14 October 2012

Calibrating Immigration and Foreign Worker Inflow — What Does It Really Mean?

It seems increasingly fashionable nowadays to use the word "calibrate".

Here's a recent example.

We must complement our resident workforce with a calibrated rate of immigration and foreign worker inflow, said the Ministry of Trade and Industry in its paper MTI Occasional Paper on Population and Economy (September 2012).

What does the Government mean by a calibrated rate of immigration and foreign worker inflow?

What does the public think the Government means?

Second Minister for Trade and Industry S Iswaran said recently, "[A] calibrated approach to immigration, a calibrated approach to bringing in foreign manpower and having a sustained economic policy means being able to grow at a rate where on the one hand, the additions to our local population mix is done at a rate which we can sustain as a society and we can move with that and adapt to it.  But at the same time, it is done at a rate where our economy can continue to generate opportunities for our Singaporeans."

Defining Calibration
Calibrate, in science usage, means to standardise (as a measuring instrument) by determining the deviation from a standard so as to ascertain the proper correction factors or to measure precisely, especially against a standard.

Calibrate, in non-science usage, means to adjust precisely for a particular function; to adjust (experimental results) to take external factors into account or to allow comparison with other data; and to plan or devise (something) carefully so as to have a precise use, application or appeal.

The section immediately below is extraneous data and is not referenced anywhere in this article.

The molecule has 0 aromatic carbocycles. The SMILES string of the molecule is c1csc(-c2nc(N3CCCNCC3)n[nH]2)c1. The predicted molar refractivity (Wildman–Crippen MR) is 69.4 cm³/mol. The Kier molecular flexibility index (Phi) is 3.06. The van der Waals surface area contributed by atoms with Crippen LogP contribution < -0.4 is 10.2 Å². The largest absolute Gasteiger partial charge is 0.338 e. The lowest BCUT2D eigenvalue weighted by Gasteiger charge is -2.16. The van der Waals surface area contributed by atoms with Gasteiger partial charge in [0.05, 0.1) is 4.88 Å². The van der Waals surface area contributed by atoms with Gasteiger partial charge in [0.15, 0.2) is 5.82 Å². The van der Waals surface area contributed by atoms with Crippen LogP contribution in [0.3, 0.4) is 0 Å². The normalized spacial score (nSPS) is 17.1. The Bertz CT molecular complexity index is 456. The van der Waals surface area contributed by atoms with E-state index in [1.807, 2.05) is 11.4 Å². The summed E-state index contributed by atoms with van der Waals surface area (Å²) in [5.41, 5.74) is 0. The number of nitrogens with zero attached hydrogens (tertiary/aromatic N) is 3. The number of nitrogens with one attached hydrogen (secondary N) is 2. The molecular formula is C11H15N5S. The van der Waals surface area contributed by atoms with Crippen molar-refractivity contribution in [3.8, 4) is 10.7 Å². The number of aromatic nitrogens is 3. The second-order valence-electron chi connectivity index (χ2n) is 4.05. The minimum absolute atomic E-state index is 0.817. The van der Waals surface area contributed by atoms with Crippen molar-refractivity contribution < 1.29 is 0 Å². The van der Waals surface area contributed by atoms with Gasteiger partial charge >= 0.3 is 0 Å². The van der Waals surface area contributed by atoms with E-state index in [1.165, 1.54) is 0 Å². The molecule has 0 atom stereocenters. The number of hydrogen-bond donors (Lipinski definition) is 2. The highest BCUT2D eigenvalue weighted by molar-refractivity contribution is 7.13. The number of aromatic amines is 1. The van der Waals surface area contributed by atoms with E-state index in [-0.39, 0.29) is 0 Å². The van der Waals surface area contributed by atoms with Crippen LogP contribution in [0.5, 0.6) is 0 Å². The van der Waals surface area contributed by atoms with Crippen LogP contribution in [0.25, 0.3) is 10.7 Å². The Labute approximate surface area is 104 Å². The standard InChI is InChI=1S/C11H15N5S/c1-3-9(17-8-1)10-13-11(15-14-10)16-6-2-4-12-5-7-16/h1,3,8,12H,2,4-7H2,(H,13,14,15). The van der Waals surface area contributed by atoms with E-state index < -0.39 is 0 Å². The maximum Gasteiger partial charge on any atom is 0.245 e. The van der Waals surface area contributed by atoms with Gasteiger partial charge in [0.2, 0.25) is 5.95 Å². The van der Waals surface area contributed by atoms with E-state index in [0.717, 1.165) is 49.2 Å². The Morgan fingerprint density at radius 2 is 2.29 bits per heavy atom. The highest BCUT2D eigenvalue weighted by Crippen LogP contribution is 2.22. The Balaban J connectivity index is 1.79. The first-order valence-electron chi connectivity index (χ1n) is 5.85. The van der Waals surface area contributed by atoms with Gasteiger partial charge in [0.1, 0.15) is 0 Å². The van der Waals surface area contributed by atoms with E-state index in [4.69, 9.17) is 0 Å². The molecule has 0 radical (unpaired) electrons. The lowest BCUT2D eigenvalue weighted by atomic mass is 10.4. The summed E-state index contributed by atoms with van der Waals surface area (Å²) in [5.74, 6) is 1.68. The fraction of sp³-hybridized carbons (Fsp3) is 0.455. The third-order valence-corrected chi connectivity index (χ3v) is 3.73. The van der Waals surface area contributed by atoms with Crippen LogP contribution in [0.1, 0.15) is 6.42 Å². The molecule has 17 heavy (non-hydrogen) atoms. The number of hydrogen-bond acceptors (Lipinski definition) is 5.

If the Government is calibrating immigration and foreign worker inflow, it must be adjusting the inflow against something, some conditions or some factors.

What conditions or factors?

According to MTI, "Singapore is located in a fast growing region this brings us more economic opportunities but also increased competition.  We need to calibrate our policies carefully in order to maintain our competitiveness, and yet grow at a sustainable rate so that all Singaporeans can enjoy an improving quality of life."

Is maintaining Singapore's competitiveness the determining factor?

Or, is it growing at a sustainable rate?

Or, is it a rate that can be sustained as a society in order to generate opportunities for citizens, as Mr Iswaran said?  What does it mean, though?

Let's look at how the Government has managed the rate of immigration and foreign worker inflow in the past.

After the 1985 recession, the Economic Committee projected that the Singapore economy could grow at an average of 4-6 per cent per annum in the medium term, comprising 3-4 per cent productivity growth and 1-2 per cent labour force growth.

As it turned out, the actual average annual growth during the 1985-2000 period was 7.3 per cent per annum, comprising productivity growth of 3.5 per cent per annum and labour force growth of 3.8 per cent per annum.[1]  Fifteen years are a very long period over which the workforce grew, or was allowed to grow, at 2 to 4 times the planned rate, especially if it was due mainly to the inflow of foreign workers, rather than higher citizen participation.

The Economic Review Committee 2003 believed that Singapore's sustainable growth rate barring external shocks was 3-5 per cent per annum, comprising productivity growth of 2-3 per cent per annum and labour force growth of 1-2 per cent per annum.

While our doors must be kept open to foreign workers, the Committee stressed that the inflow must be managed carefully to benefit the economy and ensure that foreign workers complement rather than displace Singapore workers.

In 2010, however, the Economic Strategies Committee found that the Singapore economy had grown at an average rate of 5 per cent per annum in the preceding decade, comprising 1 per cent per annum productivity growth and 4 per cent per annum employment growth.[2]